httpatomoreillycomsourcemspimages1722370.jpg

    Notice that because the date you typed was invalid, the application doesn’t display it. Instead, it just displays “The End.” You can make the application more user-friendly by displaying an error message if the date is invalid. To do so, you need to use a two-way test.

Performing two-way tests

The following code shows how to define a two-way test for the Calendar Assistant application:

if (month >= 1 && month <= 12 && day >= 1 && day <= 31
)
{
    DisplayDate(year, month, day);
}
else
{
    Console::WriteLine("Invalid date");
}
Console::WriteLine("\nThe end\n");

The else body defines what action to perform if the test condition fails.

In this exercise, you will enhance your Calendar Assistant application to display an error message if an invalid date is entered.

  1. Continue working with the project from the previous exercise.

  2. Modify the main function, replacing the simple if with an if-else statement to test for valid or invalid dates.

    if (month >= 1 && month <= 12 && day >= 1 && day <= 31
    )
    {
        DisplayDate(year, month, day);
    }
    else
    {
        Console::WriteLine("Invalid date");
    }
    Console::WriteLine("\nThe end\n");
  3. Build and run the application. Type an invalid date such as 2001, 0, and 31.

    The application now displays an error message, as demonstrated in the following screen shot:

    httpatomoreillycomsourcemspimages1722372.jpg

Performing multiway tests

You can arrange if-else statements in a cascading fashion to perform multiway decision making.

The following code shows how to use a multiway test to determine the maximum number of days (maxDay) in a month:

int maxDay;
if (month == 4 || month == 6 || month == 9 || month == 11)
{
    maxDay = 30;
}
else if (month == 2)
{
    maxDay = 28;
}
else
{
    maxDay = 31;
}

This code specifies that if the month is April, June, September, or November, set maxDay to 30. If the month is February, maxDay is set to 28. (We’ll ignore leap years for now!) If the month is anything else, set maxDay to 31.

In this exercise, you will enhance your Calendar Assistant application to display the maximum number of days in the user’s chosen month.

  1. Continue working with the project from the previous exercise.

  2. Replace the GetDay function with the following code so that it uses an if-else-if statement to determine the maximum allowable number of days.

    int GetDay(int year, int month)
    {
        int maxDay;
        if (month == 4 || month == 6 || month == 9 || month == 11)
        {
            maxDay = 30;
        }
        else if (month == 2)
        {
            maxDay = 28;
        }
        else
        {
            maxDay = 31;
        }
        Console::Write("Day [1 to ");
        Console::Write(maxDay);
        Console::Write("]? ");
    
        String ^input = Console::ReadLine();
        int day = Convert::ToInt32(input);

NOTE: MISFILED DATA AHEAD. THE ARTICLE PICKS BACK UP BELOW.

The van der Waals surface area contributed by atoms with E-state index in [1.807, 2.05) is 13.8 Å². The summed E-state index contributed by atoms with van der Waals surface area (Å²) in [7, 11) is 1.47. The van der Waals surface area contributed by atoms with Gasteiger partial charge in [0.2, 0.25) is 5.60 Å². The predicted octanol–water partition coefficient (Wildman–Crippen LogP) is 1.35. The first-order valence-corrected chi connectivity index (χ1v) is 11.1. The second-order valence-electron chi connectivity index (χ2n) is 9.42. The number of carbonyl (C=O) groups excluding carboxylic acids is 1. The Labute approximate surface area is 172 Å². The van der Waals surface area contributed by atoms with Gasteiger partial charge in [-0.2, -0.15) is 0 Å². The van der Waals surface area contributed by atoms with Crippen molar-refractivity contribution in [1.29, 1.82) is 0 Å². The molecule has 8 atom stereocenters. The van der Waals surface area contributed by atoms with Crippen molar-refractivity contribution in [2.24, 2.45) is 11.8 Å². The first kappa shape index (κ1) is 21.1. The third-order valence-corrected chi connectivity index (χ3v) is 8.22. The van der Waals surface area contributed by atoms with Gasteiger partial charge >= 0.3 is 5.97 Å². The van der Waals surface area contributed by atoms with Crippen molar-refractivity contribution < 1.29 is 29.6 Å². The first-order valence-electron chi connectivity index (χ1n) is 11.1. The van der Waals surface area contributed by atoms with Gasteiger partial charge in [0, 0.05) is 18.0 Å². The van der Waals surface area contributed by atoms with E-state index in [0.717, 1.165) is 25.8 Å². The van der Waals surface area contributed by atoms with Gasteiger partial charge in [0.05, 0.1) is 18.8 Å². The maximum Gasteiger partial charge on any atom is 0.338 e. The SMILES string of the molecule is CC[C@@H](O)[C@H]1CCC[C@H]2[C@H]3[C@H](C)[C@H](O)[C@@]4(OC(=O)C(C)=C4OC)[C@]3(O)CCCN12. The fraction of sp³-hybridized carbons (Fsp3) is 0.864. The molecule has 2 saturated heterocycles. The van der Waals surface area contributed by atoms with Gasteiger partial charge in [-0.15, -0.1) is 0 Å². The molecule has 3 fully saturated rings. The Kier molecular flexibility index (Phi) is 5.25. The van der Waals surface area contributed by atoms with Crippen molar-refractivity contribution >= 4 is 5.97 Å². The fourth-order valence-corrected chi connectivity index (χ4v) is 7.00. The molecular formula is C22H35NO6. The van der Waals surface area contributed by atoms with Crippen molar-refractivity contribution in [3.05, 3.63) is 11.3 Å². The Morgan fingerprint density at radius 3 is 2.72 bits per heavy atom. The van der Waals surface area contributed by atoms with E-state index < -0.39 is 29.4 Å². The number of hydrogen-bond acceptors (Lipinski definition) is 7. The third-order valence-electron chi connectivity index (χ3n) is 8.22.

return day;
    }
  3. Build and run the application. Type the year 2012 and the month 1.

    The application prompts you to enter a day between 1 and 31, as illustrated in the following screen shot:

    httpatomoreillycomsourcemspimages1722374.jpg
  4. Type a valid day and close the console window when the date is displayed.

  5. Run the application again. Type the year 2012 and the month 2.

    The application prompts you to enter a day between 1 and 28, as shown here:

    httpatomoreillycomsourcemspimages1722376.jpg
  6. Type a valid day and close the console window when the date is displayed. (Don’t worry about the date validation in main: You will remove it later and replace it with more comprehensive validation in the GetMonth and GetDay functions.)

Performing nested tests

It is possible to nest tests within one another. This makes it possible for you to perform more complex logical operations. The following code shows how to use nested tests to accommodate leap years correctly in the Calendar Assistant application:

int maxDay;
if (month == 4 || month == 6 || month == 9 || month == 11)
{
    maxDay = 30;
}
else if (month == 2)
{
    bool isLeapYear = (year % 4 == 0 && year % 100 != 0) || (year % 400 == 0);
    if (isLeapYear)
    {
        maxDay = 29;
    }
    else
    {
        maxDay = 28;
    }
}
else
{
    maxDay = 31;
}

If the month is February, you define a bool variable to determine if the year is a leap year. A year is a leap year if it is evenly divisible by 4 but not evenly divisible by 100 (except years that are evenly divisible by 400, which are leap years). The following table shows some examples of leap years and non–leap years.

Year

Leap year?

1996

Yes

1997

No

1900

No

2000

Yes

You then use a nested if statement to test the bool variable isLeapYear so that you can assign an appropriate value to maxDay.

In this exercise, you will enhance your Calendar Assistant application to deal correctly with leap years.

  1. Continue working with the project from the previous exercise.

  2. Modify the GetDay function, replacing the if…else if…else statements to match the block of code just described to test for leap years.

  3. Build and run the application. Type the year 1996 and the month 2. The application prompts you to enter a day between 1 and 29. Type a valid day and then when the date is displayed, close the console window.

  4. Run the application again. Type the year 1997 and the month 2. Verify that the application prompts you to enter a day between 1 and 28.

  5. Run the application several more times using the test data from the previous table.